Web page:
There are five stages in autonomic dysfunction and autonomic testing can reveal the subtle and progressive autonomic dysfunction as the brain becomes increasingly unable to modulate the heart. Parasympathetic dysfunction results in an increase of cardiac arrhythmias, and POTS is also related to weakening of the sympathetic branch in particular.
As parasympathetic function weakens the EKG portion of autonomic testing indicates whether the person has moved into atrial fibrillation (A-fib), atrial flutter, has low heart rate variability, or has progressed to a point where they are now at risk of sudden cardiac death (Cardiac Autonomic Neuropathy or CAN).
The unique feature of POTS, the rapid heart rate, is from the combined effects of poor regulation of the heart rate response to the inadequate generation of blood pressure and oxygen delivery upwards into the brain when the person is in the upright position.
The person suffering from the rapid heart rate symptom is having difficulty adapting their blood pressure and their pulse against the stress of gravity. The problem with the change in their posture is the letter “P” in POTS.
In other words, when someone stands up their body should compensate for gravity by delivering a perfectly timed increase of blood pressure and blood oxygen upward to their brain. When their autonomic nervous system branches work correctly, blood pressure and oxygen delivery occur normally, and there are no symptoms.
But when the autonomic nervous system is damaged and the sympathetic and parasympathetic branches no longer function correctly, the person may feel the rapid heart rates of POTS and experience swings in blood pressure.
The letter “O” (orthostatic) in POTS stands for their orthostatic intolerance, which is the development of symptoms when they move to an upright position or after sitting or standing up for an amount of time.
The other feature of POTS, the elevated heart rate, is a tachycardia response to the drop in the blood pressure upward to the brain. Tachycardia is the letter “T” in POTS. It is a hydraulic malfunction with one’s cerebral blood pressure regulation which makes their pulse go up very high.
In less severe cases of autonomic dysfunction (stages 1 -3) the person may just feel a head rush, get a little dizzy or lightheaded, or feel anxious when they stand upright or change their posture.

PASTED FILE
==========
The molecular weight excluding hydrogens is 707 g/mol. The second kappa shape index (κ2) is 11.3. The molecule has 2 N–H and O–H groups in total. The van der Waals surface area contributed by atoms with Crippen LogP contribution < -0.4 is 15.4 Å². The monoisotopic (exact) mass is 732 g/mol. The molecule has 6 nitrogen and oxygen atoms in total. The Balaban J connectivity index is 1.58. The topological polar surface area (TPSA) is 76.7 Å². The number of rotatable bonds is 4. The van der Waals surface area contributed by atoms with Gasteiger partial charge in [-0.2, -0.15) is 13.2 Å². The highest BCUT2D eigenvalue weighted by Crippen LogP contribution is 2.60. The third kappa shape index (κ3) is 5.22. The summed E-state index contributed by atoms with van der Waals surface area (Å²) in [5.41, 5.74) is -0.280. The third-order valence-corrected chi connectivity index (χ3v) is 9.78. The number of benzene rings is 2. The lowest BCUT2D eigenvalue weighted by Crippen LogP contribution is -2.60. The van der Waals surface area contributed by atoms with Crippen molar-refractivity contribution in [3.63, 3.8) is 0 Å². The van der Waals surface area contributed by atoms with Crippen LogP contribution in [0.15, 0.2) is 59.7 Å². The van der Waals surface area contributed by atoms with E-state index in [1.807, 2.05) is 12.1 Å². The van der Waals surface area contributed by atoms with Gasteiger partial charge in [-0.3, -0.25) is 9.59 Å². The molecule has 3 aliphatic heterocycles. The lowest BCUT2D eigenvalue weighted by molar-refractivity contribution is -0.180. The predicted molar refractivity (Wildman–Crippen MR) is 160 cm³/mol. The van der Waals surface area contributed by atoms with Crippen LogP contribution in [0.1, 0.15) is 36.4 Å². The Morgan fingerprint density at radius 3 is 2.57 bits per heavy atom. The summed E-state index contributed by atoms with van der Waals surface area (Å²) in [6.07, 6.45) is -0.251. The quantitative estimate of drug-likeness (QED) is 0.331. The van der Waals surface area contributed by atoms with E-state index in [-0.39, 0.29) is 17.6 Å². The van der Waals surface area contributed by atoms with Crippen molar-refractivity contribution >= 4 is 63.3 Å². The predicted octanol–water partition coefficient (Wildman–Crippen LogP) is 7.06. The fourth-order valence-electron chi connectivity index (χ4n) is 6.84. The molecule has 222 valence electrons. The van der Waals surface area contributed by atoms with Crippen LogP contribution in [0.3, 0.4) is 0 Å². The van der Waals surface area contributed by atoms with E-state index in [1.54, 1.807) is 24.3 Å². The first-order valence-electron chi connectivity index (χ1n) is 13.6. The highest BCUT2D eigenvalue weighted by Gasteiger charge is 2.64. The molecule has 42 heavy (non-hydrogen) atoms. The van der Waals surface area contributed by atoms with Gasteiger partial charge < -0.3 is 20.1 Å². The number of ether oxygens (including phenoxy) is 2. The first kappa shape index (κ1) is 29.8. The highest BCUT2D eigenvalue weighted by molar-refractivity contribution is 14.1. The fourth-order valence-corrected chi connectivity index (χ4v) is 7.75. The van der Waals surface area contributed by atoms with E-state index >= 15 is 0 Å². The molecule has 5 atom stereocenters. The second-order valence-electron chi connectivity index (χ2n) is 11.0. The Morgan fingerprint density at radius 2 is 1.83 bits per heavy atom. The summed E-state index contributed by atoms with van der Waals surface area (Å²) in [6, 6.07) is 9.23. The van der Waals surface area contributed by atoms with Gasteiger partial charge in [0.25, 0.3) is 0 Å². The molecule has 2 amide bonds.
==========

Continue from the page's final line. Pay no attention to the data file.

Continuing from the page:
The functional damage to the autonomic nervous system that triggers POTS symptoms may be triggered by physical trauma to the brain (falls, concussions, bumps to the head), from emotional traumas that deeply impact the individual (death of a loved one, intense fear, bullying), or from prolonged inflammatory reactions that may result after a vaccination, surgery, or even from allergy testing or shots.
I have discovered a multifaceted formula for autonomic nervous system restoration that is so groundbreaking that I filed a patent application for The Nemechek Protocol® for Autonomic Recovery (Patent Pending). The steps in my treatment program that can help STOP POTS begins by encouraging someone’s own stem cells and repair mechanisms to once again function.
This is not accomplished by injecting stem cells into someone because high levels of metabolic (chemical) inflammation is what prevented that person from making their own stem cells and from healing their initial injury to begin with.
Instead, it is done by suppressing the chronic inflammatory state within the body and brain which allows someone’s own stem cells to turn back on and perform their job of repairing cell damage.
The key to restoring our natural inflammation control mechanisms is through a global reduction of inflammation throughout the brain and body by using every scientific, nutritional, and bioelectric tool available.
It is the natural process of re-activating natural stem cell production that allows a person to begin healing their underlying autonomic nervous system injury. This is possible to do without long term medications in most individuals by down-regulating metabolic (chemical) inflammation through short term medications, a limited number of omega-3 nutrients for the brain, the elimination of omega-6 vegetable oils from the diet, by controlling bacterial overgrowths in the intestinal tract, and in some people by using bioelectric Vagus nerve stimulation.
Something as simple as a core shift in the diet to more omega-3 fatty acids (most easily accessible in fish oil) and the elimination of omega-6 fatty acids (vegetable oils) helps to create a healthier inflammatory environment in the body that restores the production of stem cells.